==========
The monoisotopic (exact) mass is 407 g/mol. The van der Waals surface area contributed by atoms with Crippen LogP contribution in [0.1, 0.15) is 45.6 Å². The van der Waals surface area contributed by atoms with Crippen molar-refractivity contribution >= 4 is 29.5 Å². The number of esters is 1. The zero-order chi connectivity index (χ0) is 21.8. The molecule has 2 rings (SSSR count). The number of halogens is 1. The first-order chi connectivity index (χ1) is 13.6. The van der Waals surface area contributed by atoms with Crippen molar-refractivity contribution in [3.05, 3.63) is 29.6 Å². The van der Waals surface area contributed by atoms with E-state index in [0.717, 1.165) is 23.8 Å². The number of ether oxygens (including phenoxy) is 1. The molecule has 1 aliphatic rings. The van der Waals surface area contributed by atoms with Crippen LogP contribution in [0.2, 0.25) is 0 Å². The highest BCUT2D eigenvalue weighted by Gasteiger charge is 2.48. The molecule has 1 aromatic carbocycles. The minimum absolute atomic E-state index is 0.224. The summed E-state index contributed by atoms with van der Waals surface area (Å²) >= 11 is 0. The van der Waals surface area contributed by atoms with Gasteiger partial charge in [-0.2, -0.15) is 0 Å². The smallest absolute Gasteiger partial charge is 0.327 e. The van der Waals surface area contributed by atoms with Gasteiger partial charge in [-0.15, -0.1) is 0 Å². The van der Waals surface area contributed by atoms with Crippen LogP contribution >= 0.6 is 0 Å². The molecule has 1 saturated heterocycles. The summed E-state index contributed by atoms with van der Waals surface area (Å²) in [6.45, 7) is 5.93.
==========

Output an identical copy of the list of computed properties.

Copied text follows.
The monoisotopic (exact) mass is 407 g/mol. The van der Waals surface area contributed by atoms with Crippen LogP contribution in [0.1, 0.15) is 45.6 Å². The van der Waals surface area contributed by atoms with Crippen molar-refractivity contribution >= 4 is 29.5 Å². The number of esters is 1. The zero-order chi connectivity index (χ0) is 21.8. The molecule has 2 rings (SSSR count). The number of halogens is 1. The first-order chi connectivity index (χ1) is 13.6. The van der Waals surface area contributed by atoms with Crippen molar-refractivity contribution in [3.05, 3.63) is 29.6 Å². The van der Waals surface area contributed by atoms with E-state index in [0.717, 1.165) is 23.8 Å². The number of ether oxygens (including phenoxy) is 1. The molecule has 1 aliphatic rings. The van der Waals surface area contributed by atoms with Crippen LogP contribution in [0.2, 0.25) is 0 Å². The highest BCUT2D eigenvalue weighted by Gasteiger charge is 2.48. The molecule has 1 aromatic carbocycles. The minimum absolute atomic E-state index is 0.224. The summed E-state index contributed by atoms with van der Waals surface area (Å²) >= 11 is 0. The van der Waals surface area contributed by atoms with Gasteiger partial charge in [-0.2, -0.15) is 0 Å². The smallest absolute Gasteiger partial charge is 0.327 e. The van der Waals surface area contributed by atoms with Gasteiger partial charge in [-0.15, -0.1) is 0 Å². The van der Waals surface area contributed by atoms with Crippen LogP contribution >= 0.6 is 0 Å². The molecule has 1 saturated heterocycles. The summed E-state index contributed by atoms with van der Waals surface area (Å²) in [6.45, 7) is 5.93.